Irish Politics


It is. Thank god for Baldrick.


He’s no Ledwidge though!


That he is not.


it’s easy to ask questions looking backwards.

Exactly, as the saying goes, ‘hindsight is the foresight of a gobshite’. It’s impossible to judge people from the past on todays knowledge. The same applies whether it’s the hunger strikers or Irishmen enlisting in WW1 we are talking about.


Micheal D inauguration on TV. Think I saw @JJF in the audience.


With a gun?


Im not quite there yet. Anyway all the grassy knolls are wet as ■■■■. Don’t want to ruin me good runners.


That’s one objection I have to it.

Another is that the wearing of the poppy has become far more than just a commemorative gesture – it’s a political one too. It’s an implicit endorsement of British Military policy past and present. There is a sizeable and powerful conservative (don’t mean the political party though they’d be part of it) lobby in Britain that wishes to present British involvement in foreign wars as being as right and as naturally British as the Queen, the Proms, red post boxes and Yorkshire pudding. That the survival of ‘Britishness’ itself depends on Britain being a military power. The poppy is just one manifestation of the pervasive promotion of one single, unquestionable interpretation of what it means to be British peddled by this set, inherent in which is the expectation that young men (and women, but mostly men) from working class or disadvantaged backgrounds should go overseas and fight and often get themselves killed for the enrichment of the wealthiest 2% in the country and for little or no benefit to their own class. Any dissent or even questioning of this viewpoint will have you branded a dangerous traitor or a loony lefty in the right-wing media (ie most of the British media) – see where as simple a gesture as not wearing the poppy would land a TV presenter. There are millions of people in Britain who are very proud to be British and utterly respect those who died in any of their wars but resent being presented with a choice of having to endorse this system or be seen as completely ungrateful and disrespectful to the memory of brave and selfless people of their own class who genuinely did pay for their freedom with their lives.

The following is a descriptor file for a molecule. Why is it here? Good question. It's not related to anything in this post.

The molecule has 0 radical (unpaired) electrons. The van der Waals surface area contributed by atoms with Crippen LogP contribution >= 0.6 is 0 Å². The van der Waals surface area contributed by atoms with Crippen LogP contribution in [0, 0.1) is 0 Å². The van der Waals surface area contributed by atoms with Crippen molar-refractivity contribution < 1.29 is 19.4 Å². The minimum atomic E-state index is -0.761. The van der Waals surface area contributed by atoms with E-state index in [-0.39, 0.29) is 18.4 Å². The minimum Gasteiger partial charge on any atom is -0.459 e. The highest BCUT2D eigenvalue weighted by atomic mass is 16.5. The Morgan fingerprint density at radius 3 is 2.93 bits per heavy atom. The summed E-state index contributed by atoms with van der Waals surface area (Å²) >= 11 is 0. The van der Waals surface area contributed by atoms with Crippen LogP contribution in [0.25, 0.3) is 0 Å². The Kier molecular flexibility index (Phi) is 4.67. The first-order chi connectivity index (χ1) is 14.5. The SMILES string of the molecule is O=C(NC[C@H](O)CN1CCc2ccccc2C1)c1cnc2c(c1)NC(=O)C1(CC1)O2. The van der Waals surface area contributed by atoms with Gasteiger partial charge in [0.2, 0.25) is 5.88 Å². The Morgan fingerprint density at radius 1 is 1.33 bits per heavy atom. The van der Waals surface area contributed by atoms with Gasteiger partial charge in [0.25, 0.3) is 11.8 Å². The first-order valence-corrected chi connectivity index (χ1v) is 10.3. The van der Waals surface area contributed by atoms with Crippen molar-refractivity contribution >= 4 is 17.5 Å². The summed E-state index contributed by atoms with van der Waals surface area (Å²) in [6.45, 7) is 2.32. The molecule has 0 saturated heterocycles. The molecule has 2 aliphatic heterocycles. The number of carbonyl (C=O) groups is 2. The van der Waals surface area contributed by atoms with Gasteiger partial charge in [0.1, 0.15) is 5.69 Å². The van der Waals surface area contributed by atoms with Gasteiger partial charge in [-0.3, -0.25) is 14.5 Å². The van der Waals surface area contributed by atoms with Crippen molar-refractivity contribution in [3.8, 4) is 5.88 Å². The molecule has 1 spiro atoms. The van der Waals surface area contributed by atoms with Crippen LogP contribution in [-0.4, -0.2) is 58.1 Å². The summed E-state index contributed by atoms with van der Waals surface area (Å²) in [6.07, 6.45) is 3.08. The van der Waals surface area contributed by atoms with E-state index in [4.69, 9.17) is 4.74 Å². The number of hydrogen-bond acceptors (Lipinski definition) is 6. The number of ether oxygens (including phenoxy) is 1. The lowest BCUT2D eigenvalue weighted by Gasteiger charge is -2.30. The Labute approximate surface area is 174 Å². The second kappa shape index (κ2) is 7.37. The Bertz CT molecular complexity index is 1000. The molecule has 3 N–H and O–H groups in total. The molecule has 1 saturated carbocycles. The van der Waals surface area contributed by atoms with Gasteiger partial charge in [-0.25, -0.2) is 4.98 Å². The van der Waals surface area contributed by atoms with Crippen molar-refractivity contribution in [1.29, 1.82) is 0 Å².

There’s another, I believe related, matter about all of this that I’ve never heard raised in the British mainstream media. Why, when the First World War ended a hundred years ago and The Second World War ended over 70 years ago, has the poppy and Remembrance Sunday become such an all encompassing event in the media only in the last 15 years or so? in the 1990’s there were not such massive displays before Premiership games for instance. The Poppy was often worn then but not for 2-3 weeks beforehand.